We departed Big Bay Marina on Stuart Island at 6:20am to catch the slack tide through Dent rapids. The approach to Dent rapids is flanked by two islands both of which were crowded with bald eagles, estimated at over 100 eagles were diving for fish in this rich water. It was quite a spectacle. The water was calm as we approached the rapids but soon became turbulent with large whirlpools that got my adrenalin going. We transited the rapids just 5 mins after slack and already the transit was a challenge. I would not have wanted to leave it a minute later.
Once on the other side of the rapids the channel expanded and the water was calm again. We were immediately joined by a pod of white sided dolphins playing in our bow wave. The dolphins then veered off to starboard and started to chase salmon which were leaping out of the water all around us. We quickly changed the lure on the rod and dropped a line in the water to try our luck.
We stopped at Mink Island to wait for the next slack water, dropped the anchor and caught up on some sleep. The rain has started and is promised to remain for the next few days.
Today’s destination is the Blind Channel Resort, reportedly to be a small but clean and friendly marina with a store, restaurant and good water to fill our tanks.
Katya and I went for a walk in the forest to see the large cedar tree which was 16 foot in diameter and 800 years old. The sign at the trail head warned of bears, wolves and cougars and reports form a local warned us that a recent visitor had his dog taken by a cougar whilst walking.
Jude and Sandy spent the afternoon doing the week’s worth of laundry. They seem to have commandeered the building and all of the machines. The laundry also seems to be the best place to meet people and get advice and recommendations on where to go next.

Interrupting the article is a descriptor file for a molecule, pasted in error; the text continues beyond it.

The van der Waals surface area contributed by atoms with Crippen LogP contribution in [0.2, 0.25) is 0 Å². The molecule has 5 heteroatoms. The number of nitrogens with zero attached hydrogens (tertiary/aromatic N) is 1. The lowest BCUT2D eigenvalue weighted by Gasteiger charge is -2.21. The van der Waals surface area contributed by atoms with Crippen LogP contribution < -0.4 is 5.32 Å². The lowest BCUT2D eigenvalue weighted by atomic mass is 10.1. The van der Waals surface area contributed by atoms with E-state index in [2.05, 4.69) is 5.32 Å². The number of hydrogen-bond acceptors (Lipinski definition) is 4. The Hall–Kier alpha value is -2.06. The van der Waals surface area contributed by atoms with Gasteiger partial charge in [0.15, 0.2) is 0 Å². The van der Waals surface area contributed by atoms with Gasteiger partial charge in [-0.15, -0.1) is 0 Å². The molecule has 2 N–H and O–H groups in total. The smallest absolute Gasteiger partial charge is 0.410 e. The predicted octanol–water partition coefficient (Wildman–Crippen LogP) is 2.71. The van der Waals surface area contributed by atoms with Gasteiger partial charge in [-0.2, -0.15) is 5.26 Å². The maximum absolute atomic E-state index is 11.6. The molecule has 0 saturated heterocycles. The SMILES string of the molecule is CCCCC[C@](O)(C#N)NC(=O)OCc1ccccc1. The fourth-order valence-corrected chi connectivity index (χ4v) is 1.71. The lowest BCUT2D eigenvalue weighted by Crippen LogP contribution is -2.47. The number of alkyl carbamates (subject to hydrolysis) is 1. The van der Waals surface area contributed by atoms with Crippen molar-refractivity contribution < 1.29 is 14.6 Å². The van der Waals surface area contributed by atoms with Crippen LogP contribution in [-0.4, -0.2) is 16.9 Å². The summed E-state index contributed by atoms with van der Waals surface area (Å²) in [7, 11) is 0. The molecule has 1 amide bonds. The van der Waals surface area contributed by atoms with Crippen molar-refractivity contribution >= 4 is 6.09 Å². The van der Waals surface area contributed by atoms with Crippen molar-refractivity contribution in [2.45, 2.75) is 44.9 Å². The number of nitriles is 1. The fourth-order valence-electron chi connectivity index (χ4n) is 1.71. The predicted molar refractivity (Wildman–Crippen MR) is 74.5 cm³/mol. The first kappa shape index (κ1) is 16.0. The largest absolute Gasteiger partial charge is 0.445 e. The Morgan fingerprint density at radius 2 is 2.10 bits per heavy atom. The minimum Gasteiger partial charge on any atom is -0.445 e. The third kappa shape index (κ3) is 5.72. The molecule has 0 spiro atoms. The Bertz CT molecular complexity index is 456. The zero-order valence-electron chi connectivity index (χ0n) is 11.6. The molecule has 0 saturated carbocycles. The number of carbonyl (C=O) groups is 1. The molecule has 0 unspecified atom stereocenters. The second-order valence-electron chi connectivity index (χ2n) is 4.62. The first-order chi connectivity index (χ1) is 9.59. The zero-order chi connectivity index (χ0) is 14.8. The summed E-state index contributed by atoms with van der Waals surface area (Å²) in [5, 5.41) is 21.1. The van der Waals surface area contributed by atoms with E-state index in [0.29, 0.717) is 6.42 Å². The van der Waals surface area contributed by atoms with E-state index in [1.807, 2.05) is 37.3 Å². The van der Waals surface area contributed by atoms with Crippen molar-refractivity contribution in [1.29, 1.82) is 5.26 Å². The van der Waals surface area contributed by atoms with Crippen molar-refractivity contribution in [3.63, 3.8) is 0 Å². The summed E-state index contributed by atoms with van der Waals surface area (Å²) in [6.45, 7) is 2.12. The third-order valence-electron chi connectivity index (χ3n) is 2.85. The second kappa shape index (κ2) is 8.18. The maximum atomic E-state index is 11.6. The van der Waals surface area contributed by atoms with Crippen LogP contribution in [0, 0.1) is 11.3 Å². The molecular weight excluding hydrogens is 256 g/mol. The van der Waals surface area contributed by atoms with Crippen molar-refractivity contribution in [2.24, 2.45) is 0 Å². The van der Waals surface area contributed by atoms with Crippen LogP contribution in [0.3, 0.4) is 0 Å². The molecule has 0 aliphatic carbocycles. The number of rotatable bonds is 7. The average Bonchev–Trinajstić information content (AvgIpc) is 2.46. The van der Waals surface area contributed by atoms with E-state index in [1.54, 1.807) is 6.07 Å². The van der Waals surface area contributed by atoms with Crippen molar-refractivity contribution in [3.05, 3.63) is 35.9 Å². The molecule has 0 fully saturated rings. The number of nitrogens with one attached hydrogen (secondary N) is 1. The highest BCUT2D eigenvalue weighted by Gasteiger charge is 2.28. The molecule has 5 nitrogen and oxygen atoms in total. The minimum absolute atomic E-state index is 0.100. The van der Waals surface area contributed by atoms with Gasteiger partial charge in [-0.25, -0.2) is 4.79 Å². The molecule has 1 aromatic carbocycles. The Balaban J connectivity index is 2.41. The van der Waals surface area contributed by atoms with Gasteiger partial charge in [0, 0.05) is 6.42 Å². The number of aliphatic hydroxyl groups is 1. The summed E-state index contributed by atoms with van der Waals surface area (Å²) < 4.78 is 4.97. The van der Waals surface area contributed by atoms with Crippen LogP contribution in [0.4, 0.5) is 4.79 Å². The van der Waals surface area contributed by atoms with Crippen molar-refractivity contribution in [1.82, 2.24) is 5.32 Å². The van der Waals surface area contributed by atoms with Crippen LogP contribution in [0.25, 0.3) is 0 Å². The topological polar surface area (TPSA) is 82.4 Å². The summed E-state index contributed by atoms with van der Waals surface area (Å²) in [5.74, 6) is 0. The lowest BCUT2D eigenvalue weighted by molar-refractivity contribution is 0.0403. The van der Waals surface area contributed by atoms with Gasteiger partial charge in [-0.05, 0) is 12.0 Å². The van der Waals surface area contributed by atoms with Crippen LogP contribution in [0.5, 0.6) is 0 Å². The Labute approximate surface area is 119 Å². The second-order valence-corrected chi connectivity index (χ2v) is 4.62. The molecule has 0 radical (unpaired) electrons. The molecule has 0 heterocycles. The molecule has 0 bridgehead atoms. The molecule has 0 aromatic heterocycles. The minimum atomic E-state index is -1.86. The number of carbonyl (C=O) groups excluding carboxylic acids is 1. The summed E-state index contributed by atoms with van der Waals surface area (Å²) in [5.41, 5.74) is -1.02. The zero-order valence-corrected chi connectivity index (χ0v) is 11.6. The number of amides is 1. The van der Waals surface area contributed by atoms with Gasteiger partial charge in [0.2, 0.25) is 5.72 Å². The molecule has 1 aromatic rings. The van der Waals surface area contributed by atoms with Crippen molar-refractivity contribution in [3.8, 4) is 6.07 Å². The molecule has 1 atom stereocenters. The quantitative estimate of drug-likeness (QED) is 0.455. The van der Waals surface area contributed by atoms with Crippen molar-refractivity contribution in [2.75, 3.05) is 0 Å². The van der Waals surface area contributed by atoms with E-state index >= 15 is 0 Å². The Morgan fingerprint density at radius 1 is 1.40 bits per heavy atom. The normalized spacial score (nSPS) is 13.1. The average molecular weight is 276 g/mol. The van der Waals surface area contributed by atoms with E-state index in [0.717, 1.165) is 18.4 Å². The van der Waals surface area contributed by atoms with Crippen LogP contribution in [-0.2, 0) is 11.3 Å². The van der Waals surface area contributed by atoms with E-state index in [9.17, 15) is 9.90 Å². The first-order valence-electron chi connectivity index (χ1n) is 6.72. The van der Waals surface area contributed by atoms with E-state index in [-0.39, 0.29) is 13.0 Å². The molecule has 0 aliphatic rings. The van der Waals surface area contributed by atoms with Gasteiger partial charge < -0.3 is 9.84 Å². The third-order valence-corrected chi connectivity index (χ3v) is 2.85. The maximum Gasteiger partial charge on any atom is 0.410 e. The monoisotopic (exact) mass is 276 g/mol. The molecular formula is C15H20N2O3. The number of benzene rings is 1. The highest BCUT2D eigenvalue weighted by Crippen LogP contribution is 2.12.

Roger cooked 1/3 of the ling cod that we caught the day before. There is so much there is should provide good sized meals for 18 people. Cooked with garlic and rice it was a welcome supper for us all.
Steve and Sandy are eager sailors and are great crew to have aboard. Leaping into action whether it be on a winch or on the dock to tie the boat up. Steve has been sharing the helm, even when it rained!
Luda, our dog has been amazing. She has a good routine and knows that she has to do her business as soon as we get a shore. We have had no mistakes yet. She also loves all the walks in the forest and meeting other people and dogs on the docks.
This morning we saw six or seven sea otters playing on the docks near our boat. They were very shy but inquisitive. Hiding under the docks but peeking out to see what was going on. They made the strangest noise which only Steve can impersonate. Perhaps a video demonstration later?
We are now awaiting our long passage up the Johnstone Strait, which is reported to have strong currents and high winds so passage planning is crucial. From here on in it becomes more remote with fewer towns and places to provision.